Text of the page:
|Publication Date||December 31, 2010|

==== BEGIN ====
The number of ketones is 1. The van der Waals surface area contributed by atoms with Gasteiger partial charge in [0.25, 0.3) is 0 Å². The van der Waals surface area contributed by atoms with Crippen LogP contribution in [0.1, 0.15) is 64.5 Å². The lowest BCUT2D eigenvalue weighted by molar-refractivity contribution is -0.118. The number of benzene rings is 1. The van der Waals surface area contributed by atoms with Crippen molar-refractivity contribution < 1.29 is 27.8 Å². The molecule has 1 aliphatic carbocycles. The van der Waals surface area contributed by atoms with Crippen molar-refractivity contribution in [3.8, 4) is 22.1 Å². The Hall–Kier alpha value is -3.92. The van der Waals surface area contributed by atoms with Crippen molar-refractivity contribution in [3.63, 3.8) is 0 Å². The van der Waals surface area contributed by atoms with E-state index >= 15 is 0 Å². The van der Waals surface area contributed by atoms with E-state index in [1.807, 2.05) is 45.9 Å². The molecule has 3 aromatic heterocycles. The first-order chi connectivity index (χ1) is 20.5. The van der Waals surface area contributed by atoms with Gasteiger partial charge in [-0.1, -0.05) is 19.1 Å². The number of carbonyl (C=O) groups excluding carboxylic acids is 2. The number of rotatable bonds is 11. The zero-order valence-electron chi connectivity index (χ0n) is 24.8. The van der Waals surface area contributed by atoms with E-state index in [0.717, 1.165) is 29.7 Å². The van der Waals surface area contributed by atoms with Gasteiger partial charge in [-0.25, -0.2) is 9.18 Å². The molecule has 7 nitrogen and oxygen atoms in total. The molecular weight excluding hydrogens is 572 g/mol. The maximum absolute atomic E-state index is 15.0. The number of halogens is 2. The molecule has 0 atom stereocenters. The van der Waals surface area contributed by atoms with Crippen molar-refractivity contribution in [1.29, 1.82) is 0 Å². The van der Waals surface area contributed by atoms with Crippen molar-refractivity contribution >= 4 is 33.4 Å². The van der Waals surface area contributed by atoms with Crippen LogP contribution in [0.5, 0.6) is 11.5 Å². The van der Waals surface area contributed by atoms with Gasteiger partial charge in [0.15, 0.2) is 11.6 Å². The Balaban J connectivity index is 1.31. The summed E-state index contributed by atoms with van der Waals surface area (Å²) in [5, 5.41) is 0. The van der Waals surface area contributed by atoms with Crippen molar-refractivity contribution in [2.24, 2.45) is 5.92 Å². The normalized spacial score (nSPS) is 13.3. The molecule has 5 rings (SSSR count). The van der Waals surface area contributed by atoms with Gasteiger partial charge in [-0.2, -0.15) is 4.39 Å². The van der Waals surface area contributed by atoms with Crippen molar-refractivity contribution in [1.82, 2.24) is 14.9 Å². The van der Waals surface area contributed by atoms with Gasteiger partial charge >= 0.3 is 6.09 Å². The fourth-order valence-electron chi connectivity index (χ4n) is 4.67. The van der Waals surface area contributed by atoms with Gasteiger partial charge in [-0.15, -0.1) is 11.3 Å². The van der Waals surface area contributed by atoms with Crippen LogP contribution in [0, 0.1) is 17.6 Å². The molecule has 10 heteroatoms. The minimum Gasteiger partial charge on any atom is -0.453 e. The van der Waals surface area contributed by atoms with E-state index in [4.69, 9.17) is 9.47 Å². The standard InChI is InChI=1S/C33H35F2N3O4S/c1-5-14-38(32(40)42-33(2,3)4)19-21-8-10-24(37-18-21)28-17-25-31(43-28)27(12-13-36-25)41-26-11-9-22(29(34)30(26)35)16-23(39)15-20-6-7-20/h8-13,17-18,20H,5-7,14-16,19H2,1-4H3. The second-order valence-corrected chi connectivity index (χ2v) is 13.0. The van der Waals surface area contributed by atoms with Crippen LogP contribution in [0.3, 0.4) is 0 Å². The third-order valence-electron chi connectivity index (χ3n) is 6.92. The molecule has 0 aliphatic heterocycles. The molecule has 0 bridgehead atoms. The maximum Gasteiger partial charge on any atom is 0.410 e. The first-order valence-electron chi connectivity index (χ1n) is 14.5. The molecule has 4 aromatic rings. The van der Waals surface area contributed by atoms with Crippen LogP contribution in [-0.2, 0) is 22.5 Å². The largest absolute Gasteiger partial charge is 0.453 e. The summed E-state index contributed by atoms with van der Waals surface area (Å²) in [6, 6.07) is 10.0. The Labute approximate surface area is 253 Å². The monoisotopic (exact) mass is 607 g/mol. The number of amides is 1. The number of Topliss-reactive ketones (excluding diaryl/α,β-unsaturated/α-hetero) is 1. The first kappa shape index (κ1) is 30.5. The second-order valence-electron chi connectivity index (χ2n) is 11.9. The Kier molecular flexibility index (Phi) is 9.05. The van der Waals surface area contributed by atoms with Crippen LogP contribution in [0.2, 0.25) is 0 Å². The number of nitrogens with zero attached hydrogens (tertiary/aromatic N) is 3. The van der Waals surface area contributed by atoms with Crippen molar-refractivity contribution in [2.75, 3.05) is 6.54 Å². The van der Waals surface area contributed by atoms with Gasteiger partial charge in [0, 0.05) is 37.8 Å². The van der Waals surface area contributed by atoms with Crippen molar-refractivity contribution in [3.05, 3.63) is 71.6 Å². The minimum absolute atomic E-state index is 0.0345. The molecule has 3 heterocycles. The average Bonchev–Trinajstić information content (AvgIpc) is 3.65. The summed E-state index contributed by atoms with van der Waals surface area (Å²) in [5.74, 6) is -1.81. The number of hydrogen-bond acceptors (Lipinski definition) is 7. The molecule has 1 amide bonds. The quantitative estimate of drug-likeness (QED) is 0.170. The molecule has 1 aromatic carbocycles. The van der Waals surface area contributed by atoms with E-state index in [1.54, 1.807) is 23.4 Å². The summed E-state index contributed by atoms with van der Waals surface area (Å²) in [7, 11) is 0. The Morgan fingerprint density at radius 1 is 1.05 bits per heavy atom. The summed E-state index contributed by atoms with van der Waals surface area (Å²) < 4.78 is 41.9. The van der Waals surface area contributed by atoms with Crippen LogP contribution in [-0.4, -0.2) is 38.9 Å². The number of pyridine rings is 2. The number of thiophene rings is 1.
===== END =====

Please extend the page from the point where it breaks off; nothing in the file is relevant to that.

Rock art in the vicinity of the village of El-Hosh, about 100 kilometer south of Thebes, was discovered more than a century ago. German explorer and ethnographer Hans Winkler surveyed the area in the 1930s and published a number of the drawings. These include bizarre-looking curvilinear designs, capped with mushroom-shaped protuberances. Frequently appearing in clusters, and on occasion as isolated figures, these curvilinear designs are often associated with abstract and figurative motifs, including circles, ladder-shaped drawings, human figures, footprints and crocodiles. The El-Hosh curvilinear designs may be representations of fish traps, as their outlines are similar to a ground plan for a fish-trapping device called a labyrinth fish fence. The first goal of the expedition in November 1998, with participants from Belgium, Australia, Egypt and Italy, was to properly record the rock art in drawings and photographs. In addition attempts have been made to obtain direct dates for the rock drawings. For that purpose several dozen of samples of the dark, patinated deposits from within petroglyphs and on the surrounding rock were collected. Minute amounts of organic matter (plant fibre fragments) appeared to have been trapped within the developing varnish. One of the samples, taken from a typical 'fish trap' design, gave an Accelerator Mass Spectrometry C-14 date of about 5,900 to 5,300 BC. This date, the first of its kind for African rock art, provides a minimum-age estimate for the petroglyphs. It is estimated that the curvilinear designs are between 13,000 and 8,000 years old, well beyond the age of any other artwork ever recorded in the Nile Valley. The rock art of El-Hosh testifies to a hitherto unknown cultural-artistic phase in the history of Egypt, evidently characterised by a rich and elaborate body of thought.